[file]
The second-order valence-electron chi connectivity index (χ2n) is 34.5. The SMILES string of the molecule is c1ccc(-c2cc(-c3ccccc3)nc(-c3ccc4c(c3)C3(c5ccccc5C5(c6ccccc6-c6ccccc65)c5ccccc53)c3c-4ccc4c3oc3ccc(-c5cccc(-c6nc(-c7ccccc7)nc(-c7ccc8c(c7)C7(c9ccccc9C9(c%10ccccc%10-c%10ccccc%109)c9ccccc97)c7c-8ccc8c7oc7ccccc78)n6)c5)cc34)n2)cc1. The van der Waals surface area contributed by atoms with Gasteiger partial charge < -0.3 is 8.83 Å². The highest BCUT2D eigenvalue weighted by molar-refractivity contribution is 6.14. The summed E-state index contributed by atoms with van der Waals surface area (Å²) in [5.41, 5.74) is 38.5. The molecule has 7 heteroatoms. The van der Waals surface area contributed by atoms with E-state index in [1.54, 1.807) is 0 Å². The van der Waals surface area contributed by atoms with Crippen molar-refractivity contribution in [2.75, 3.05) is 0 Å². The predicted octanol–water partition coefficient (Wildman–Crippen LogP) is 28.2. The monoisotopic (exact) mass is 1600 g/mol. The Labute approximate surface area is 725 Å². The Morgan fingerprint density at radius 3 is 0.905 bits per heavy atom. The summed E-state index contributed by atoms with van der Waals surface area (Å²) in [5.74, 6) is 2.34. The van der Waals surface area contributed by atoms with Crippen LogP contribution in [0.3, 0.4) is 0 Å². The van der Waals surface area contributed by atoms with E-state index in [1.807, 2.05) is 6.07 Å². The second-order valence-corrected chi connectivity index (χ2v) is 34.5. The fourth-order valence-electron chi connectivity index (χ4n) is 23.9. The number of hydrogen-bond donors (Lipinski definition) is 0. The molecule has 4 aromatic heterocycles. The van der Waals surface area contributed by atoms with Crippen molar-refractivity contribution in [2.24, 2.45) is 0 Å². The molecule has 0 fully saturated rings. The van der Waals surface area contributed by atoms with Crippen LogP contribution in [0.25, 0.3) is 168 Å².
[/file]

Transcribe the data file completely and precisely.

The second-order valence-electron chi connectivity index (χ2n) is 34.5. The SMILES string of the molecule is c1ccc(-c2cc(-c3ccccc3)nc(-c3ccc4c(c3)C3(c5ccccc5C5(c6ccccc6-c6ccccc65)c5ccccc53)c3c-4ccc4c3oc3ccc(-c5cccc(-c6nc(-c7ccccc7)nc(-c7ccc8c(c7)C7(c9ccccc9C9(c%10ccccc%10-c%10ccccc%109)c9ccccc97)c7c-8ccc8c7oc7ccccc78)n6)c5)cc34)n2)cc1. The van der Waals surface area contributed by atoms with Gasteiger partial charge < -0.3 is 8.83 Å². The highest BCUT2D eigenvalue weighted by molar-refractivity contribution is 6.14. The summed E-state index contributed by atoms with van der Waals surface area (Å²) in [5.41, 5.74) is 38.5. The molecule has 7 heteroatoms. The van der Waals surface area contributed by atoms with E-state index in [1.54, 1.807) is 0 Å². The van der Waals surface area contributed by atoms with Crippen molar-refractivity contribution in [2.75, 3.05) is 0 Å². The predicted octanol–water partition coefficient (Wildman–Crippen LogP) is 28.2. The monoisotopic (exact) mass is 1600 g/mol. The Labute approximate surface area is 725 Å². The Morgan fingerprint density at radius 3 is 0.905 bits per heavy atom. The summed E-state index contributed by atoms with van der Waals surface area (Å²) in [5.74, 6) is 2.34. The van der Waals surface area contributed by atoms with Crippen LogP contribution in [0.3, 0.4) is 0 Å². The van der Waals surface area contributed by atoms with E-state index in [1.807, 2.05) is 6.07 Å². The second-order valence-corrected chi connectivity index (χ2v) is 34.5. The fourth-order valence-electron chi connectivity index (χ4n) is 23.9. The number of hydrogen-bond donors (Lipinski definition) is 0. The molecule has 4 aromatic heterocycles. The van der Waals surface area contributed by atoms with Crippen molar-refractivity contribution in [2.24, 2.45) is 0 Å². The molecule has 0 fully saturated rings. The van der Waals surface area contributed by atoms with Crippen LogP contribution in [0.25, 0.3) is 168 Å².